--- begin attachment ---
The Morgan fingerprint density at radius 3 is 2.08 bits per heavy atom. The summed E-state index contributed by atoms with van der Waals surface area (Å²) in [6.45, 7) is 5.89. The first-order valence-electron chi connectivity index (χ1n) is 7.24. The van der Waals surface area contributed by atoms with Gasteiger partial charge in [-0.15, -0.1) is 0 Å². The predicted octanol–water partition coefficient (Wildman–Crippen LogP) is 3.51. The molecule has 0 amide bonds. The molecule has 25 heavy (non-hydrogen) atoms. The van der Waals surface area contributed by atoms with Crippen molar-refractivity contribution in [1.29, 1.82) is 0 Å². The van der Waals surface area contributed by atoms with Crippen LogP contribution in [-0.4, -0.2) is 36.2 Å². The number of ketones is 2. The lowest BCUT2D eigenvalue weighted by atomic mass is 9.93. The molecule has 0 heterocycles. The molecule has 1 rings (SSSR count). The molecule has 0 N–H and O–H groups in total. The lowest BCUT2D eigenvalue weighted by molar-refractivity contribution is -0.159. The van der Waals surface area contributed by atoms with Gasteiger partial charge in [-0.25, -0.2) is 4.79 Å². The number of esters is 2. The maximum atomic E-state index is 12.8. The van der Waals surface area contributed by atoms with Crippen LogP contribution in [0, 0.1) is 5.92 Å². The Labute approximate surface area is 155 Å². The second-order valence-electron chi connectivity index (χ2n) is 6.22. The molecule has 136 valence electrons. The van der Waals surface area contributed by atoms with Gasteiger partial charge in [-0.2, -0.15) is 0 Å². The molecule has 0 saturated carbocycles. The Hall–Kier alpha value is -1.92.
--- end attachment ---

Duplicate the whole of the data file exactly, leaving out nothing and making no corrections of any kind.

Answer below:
The Morgan fingerprint density at radius 3 is 2.08 bits per heavy atom. The summed E-state index contributed by atoms with van der Waals surface area (Å²) in [6.45, 7) is 5.89. The first-order valence-electron chi connectivity index (χ1n) is 7.24. The van der Waals surface area contributed by atoms with Gasteiger partial charge in [-0.15, -0.1) is 0 Å². The predicted octanol–water partition coefficient (Wildman–Crippen LogP) is 3.51. The molecule has 0 amide bonds. The molecule has 25 heavy (non-hydrogen) atoms. The van der Waals surface area contributed by atoms with Crippen molar-refractivity contribution in [1.29, 1.82) is 0 Å². The van der Waals surface area contributed by atoms with Crippen LogP contribution in [-0.4, -0.2) is 36.2 Å². The number of ketones is 2. The lowest BCUT2D eigenvalue weighted by atomic mass is 9.93. The molecule has 0 heterocycles. The molecule has 1 rings (SSSR count). The molecule has 0 N–H and O–H groups in total. The lowest BCUT2D eigenvalue weighted by molar-refractivity contribution is -0.159. The van der Waals surface area contributed by atoms with Gasteiger partial charge in [-0.25, -0.2) is 4.79 Å². The number of esters is 2. The maximum atomic E-state index is 12.8. The van der Waals surface area contributed by atoms with Crippen LogP contribution in [0, 0.1) is 5.92 Å². The Labute approximate surface area is 155 Å². The second-order valence-electron chi connectivity index (χ2n) is 6.22. The molecule has 136 valence electrons. The van der Waals surface area contributed by atoms with Gasteiger partial charge in [-0.2, -0.15) is 0 Å². The molecule has 0 saturated carbocycles. The Hall–Kier alpha value is -1.92.